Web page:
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SpaceX Launches First Direct-to-Cell Starlink Satellites for Service With T-Mobile

By Rachel Jewett | January 3, 2024

      SpaceX launches the first Starlink satellites with direct-to-cell capability. Photo: SpaceX

      SpaceX launched the first six Starlink satellites with direct to cell capabilities in its first mission of 2024 on Tuesday evening. SpaceX and partner T-Mobile say the service will provide coverage in cellular dead zones in the most remote locations. 

      The first six direct to cell satellites will first be used to test the service in the United States, Jessie Anderson, SpaceX structures engineering manager said during the Jan. 2 webcast. This capability will first enable text messaging, and then voice and data coverage will follow after more satellites are launched. The service will also work for IoT devices. 

      The satellites function like cell towers in space, and have an advanced eNodeB modem onboard that allows network integration similar to a roaming partner. The service will work with any 4G LTE device and most current smartphones are compatible. The Starlink satellites use partner spectrum to operate the service over their respective countries. Starlink is working with KDDI in Japan; Optus in Australia; One NZ in New Zealand; and Rogers in Canada, with an open invitation for more providers. 

      This is a milestone for SpaceX after founder Elon Musk announced the collaboration with T-Mobile in August 2022, targeting a late 2023 debut. 

      Mike Katz, T-Mobile president of Marketing, Strategy and Products, T-Mobile, said in a news release that this service is part of the company’s work to “make dead zones a thing of the past.” T-Mobile cites more than half a million square miles of the U.S. is not covered by cellular networks, along with large stretches of ocean.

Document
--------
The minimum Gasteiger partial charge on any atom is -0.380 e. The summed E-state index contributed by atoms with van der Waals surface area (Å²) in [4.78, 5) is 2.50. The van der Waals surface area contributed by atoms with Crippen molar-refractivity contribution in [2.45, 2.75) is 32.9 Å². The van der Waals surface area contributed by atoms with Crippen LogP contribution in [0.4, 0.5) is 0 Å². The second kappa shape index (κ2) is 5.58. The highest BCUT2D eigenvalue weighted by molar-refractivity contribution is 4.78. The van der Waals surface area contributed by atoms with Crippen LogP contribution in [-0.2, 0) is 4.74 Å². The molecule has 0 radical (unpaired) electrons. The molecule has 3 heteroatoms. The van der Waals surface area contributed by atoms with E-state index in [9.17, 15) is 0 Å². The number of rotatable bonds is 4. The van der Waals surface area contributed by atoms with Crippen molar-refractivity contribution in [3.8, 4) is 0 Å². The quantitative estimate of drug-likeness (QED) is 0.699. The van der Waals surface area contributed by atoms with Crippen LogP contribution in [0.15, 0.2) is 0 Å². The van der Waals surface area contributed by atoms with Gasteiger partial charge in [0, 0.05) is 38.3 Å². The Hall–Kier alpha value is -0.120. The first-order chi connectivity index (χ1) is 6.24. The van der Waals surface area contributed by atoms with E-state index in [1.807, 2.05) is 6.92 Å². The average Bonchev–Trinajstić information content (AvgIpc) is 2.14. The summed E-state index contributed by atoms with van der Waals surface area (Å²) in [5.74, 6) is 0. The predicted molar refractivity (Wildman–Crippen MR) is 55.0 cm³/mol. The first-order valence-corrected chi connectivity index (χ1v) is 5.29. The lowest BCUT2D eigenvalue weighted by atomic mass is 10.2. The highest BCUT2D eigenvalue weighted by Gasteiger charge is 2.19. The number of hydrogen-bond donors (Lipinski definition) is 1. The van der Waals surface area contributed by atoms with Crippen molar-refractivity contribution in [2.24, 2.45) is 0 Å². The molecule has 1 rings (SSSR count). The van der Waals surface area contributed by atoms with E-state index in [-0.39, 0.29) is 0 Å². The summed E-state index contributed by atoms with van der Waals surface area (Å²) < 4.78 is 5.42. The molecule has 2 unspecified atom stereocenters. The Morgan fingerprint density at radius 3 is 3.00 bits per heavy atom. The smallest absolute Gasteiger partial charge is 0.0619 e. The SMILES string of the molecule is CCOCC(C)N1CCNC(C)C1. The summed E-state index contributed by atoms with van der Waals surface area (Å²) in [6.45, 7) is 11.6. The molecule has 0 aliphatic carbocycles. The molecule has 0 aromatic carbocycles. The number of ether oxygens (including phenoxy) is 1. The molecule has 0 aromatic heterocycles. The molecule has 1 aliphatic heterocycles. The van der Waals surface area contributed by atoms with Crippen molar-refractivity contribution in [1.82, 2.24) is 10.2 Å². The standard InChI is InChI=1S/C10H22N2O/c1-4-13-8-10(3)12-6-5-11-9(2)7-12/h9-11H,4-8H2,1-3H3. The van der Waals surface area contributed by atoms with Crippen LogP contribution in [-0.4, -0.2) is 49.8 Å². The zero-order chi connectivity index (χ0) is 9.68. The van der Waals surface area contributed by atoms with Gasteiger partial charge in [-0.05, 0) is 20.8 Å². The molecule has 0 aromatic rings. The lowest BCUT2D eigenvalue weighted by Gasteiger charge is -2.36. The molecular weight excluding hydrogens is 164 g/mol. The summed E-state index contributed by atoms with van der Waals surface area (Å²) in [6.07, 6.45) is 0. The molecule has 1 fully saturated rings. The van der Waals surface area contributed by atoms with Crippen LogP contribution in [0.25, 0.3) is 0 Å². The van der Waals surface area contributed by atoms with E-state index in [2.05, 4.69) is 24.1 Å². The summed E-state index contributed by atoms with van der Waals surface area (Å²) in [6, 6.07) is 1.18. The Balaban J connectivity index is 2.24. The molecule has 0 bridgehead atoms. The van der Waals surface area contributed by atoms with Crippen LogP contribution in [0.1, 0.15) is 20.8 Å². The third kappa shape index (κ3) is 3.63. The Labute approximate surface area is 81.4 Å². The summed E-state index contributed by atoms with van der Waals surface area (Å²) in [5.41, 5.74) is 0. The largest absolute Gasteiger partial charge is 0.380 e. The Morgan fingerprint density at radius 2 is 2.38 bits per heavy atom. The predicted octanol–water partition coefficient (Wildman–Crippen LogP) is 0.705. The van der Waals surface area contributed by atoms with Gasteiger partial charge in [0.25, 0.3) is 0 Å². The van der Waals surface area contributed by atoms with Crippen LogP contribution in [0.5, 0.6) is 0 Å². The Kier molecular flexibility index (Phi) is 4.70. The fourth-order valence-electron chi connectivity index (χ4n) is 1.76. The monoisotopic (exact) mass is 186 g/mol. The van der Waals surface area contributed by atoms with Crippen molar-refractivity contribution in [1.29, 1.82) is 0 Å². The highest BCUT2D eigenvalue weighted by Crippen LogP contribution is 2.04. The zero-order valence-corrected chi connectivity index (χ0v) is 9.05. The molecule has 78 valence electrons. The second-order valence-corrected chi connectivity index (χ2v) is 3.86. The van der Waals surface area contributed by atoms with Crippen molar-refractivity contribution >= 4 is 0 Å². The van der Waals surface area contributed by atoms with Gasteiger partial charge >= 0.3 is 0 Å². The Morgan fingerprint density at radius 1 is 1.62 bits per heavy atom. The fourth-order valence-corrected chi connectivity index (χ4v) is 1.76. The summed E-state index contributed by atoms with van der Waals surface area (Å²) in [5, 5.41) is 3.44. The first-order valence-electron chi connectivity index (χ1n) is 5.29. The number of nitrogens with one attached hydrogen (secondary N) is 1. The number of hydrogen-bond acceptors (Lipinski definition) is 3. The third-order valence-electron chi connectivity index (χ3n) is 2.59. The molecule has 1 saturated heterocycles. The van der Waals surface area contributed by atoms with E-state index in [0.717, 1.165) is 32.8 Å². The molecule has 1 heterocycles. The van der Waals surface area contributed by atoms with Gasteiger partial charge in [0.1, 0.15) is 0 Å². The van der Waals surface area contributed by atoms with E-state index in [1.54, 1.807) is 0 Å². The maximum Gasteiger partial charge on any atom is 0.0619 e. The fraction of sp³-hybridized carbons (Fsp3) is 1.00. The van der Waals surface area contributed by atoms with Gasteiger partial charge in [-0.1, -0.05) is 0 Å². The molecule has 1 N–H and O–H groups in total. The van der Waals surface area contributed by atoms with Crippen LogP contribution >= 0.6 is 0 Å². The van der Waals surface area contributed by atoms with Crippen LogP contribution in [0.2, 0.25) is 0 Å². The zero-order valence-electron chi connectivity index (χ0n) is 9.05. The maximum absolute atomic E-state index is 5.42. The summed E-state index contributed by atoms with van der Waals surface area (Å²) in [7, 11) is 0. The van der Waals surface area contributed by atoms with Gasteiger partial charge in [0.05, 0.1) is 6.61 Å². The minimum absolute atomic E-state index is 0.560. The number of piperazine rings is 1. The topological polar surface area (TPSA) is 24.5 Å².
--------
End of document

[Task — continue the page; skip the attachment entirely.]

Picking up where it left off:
“Our mission is to be the best in the world at connecting customers to their world and today is another step forward in keeping our customers connected even in the most remote locations for added peace of mind when they need it most,” Katz said.

      Musk noted in a post on X that the satellites support about 7 Mb per beam and the beams are large. “While this is a great solution for locations with no cellular connectivity, it is not meaningfully competitive with existing terrestrial cellular networks,” Musk said. 

      Kate Tice, SpaceX senior quality systems engineering manager, highlighted the service’s potential to save lives during the webcast. 

      “Think about the impact on the safety around the globe like people assisting in emergency situations like firefighters and rescues along coastal waters,” Tice said. “It can also help people like me who love hiking and national parks and places where cell phones get no reception. Knowing that I can connect in an emergency will provide a peace of mind for both me and my loved ones.” 

      Swarm co-founders Dr. Sara Spangelo and Benjamin Longmier co-lead SpaceX’s direct to cell initiative. SpaceX acquired the company in 2021. Spangelo commented in a release that the team looks forward to rapidly scaling up with partner operators and rolling out messaging service for T-Mobile customers. 

      The satellite-to-cell market is generating a lot of attention in the satellite industry. Apple currently operates an emergency messaging service with the iPhone 14 through a partnership with Globalstar, which uses Globalstar’s licensed spectrum. Iridium was pursuing a similar partnership with Qualcomm with chips compatible with its satellite network, but Qualcomm ended the deal in November. Analysts said the price and the lack of technology standards were part of the issue. 

      Other companies Lynk and AST SpaceMobile have both demonstrated satellite direct-to-cell capabilities, and Lynk recently announced its intent to go public through a SPAC led by Alex “A-Rod” Rodriguez